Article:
Isolated mammalian hearts have been used in numerous studies that have led to many important discoveries in cardiac physiology, pharmacology, and surgery. Multiple methods of perfusion have been described including retrograde and/or antegrade flows and crystalloid or blood perfusates. Furthermore, multiple species have been utilized for such studies including the following: rat, rabbit, guinea pig, canine, and swine. The objective of this study was to describe a unique isolated heart preparation, utilizing human hearts not viable for transplant, which allows for physiologic perfusion and endocardial imaging. Utilizing standard cardiac transplantation procedures, 12 human hearts deemed not viable for transplant were explanted to an isolated heart apparatus. A clear, modified Krebs-Henseleit buffer was used as a blood substitute, which allowed for endocardial imaging utilizing 6.0 mm endoscopic video cameras inserted into the cardiac chambers. The hearts were perfused in Langendorff (retrograde) and/or working (physiologic) mode. Eleven of 12 hearts achieved the following performance in working mode: peak left ventricular pressure of 21.5 to 75.8 mm Hg, with an average of 42.7 ± 19.9 mm Hg. Intracardiac anatomical imaging was possible in all hearts, providing unique views of normal and pathological endocardial anatomy as well as biomedical device-heart interactions. We have described a unique isolated heart preparation with which we have successfully reanimated 11 human hearts deemed not viable for transplant, perfused them by working mode, and performed intracardiac anatomical imaging. This approach provides a novel means for obtaining images of functional human cardiac anatomy and various types of unique biomedical assessments.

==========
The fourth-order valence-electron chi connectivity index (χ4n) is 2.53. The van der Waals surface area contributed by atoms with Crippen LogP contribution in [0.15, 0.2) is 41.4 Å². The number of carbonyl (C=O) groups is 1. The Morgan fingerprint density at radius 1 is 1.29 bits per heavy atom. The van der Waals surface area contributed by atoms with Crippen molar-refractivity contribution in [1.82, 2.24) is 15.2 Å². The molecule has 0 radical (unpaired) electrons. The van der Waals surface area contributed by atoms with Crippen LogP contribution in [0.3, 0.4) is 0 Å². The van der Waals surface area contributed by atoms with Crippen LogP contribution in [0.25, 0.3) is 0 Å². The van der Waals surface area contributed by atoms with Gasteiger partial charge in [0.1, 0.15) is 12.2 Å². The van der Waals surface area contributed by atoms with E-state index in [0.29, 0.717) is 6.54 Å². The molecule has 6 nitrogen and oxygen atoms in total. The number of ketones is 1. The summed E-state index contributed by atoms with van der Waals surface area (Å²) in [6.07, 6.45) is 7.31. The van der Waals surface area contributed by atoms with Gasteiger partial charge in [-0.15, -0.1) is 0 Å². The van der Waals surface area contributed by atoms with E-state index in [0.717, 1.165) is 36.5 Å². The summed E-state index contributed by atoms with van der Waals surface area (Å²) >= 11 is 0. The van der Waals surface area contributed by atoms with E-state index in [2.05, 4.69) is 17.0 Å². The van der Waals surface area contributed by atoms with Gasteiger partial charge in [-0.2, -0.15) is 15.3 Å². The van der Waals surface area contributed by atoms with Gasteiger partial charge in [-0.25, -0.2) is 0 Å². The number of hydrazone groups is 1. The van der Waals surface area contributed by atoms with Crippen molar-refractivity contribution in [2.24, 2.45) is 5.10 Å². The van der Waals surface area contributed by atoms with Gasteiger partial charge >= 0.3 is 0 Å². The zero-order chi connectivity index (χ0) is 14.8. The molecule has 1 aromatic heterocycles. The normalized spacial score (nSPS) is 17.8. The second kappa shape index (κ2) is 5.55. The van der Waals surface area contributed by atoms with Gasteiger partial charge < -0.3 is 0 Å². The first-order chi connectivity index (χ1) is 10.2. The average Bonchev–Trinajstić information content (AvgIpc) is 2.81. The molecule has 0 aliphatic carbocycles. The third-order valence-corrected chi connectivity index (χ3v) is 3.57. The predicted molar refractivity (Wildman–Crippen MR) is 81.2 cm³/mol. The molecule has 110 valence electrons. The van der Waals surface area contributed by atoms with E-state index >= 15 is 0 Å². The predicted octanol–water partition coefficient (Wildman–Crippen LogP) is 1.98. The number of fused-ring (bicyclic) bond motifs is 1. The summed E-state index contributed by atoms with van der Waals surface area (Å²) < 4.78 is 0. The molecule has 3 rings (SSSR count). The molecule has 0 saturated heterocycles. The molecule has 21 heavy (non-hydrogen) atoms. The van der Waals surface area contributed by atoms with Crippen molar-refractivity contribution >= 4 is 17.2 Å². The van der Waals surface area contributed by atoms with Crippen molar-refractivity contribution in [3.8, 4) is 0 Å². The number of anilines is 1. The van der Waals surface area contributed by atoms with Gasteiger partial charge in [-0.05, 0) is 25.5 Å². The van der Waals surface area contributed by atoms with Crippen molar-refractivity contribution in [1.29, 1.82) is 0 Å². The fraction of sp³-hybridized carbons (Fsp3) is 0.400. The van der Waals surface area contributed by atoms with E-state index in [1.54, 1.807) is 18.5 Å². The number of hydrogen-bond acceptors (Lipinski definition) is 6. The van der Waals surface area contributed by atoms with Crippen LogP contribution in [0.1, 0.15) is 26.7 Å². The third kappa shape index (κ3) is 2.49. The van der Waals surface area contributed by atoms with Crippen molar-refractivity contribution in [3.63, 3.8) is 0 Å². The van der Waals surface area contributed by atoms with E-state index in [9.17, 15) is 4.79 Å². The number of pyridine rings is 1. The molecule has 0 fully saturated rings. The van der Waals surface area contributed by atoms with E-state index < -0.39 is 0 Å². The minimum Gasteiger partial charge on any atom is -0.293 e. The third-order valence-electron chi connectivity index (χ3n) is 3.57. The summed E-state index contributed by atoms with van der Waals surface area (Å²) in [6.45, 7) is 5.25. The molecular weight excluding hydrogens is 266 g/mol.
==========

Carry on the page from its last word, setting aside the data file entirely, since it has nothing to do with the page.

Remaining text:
Bibliographical noteFunding Information:
The authors thank the LifeSource staff for their assistance with this study, in addition to all the generous individuals and families who donated their hearts for research. This research was supported, in part, by Medtronic, Inc, and the Lillehei Heart Institute and Biomedical Engineering Institute of the University of Minnesota.
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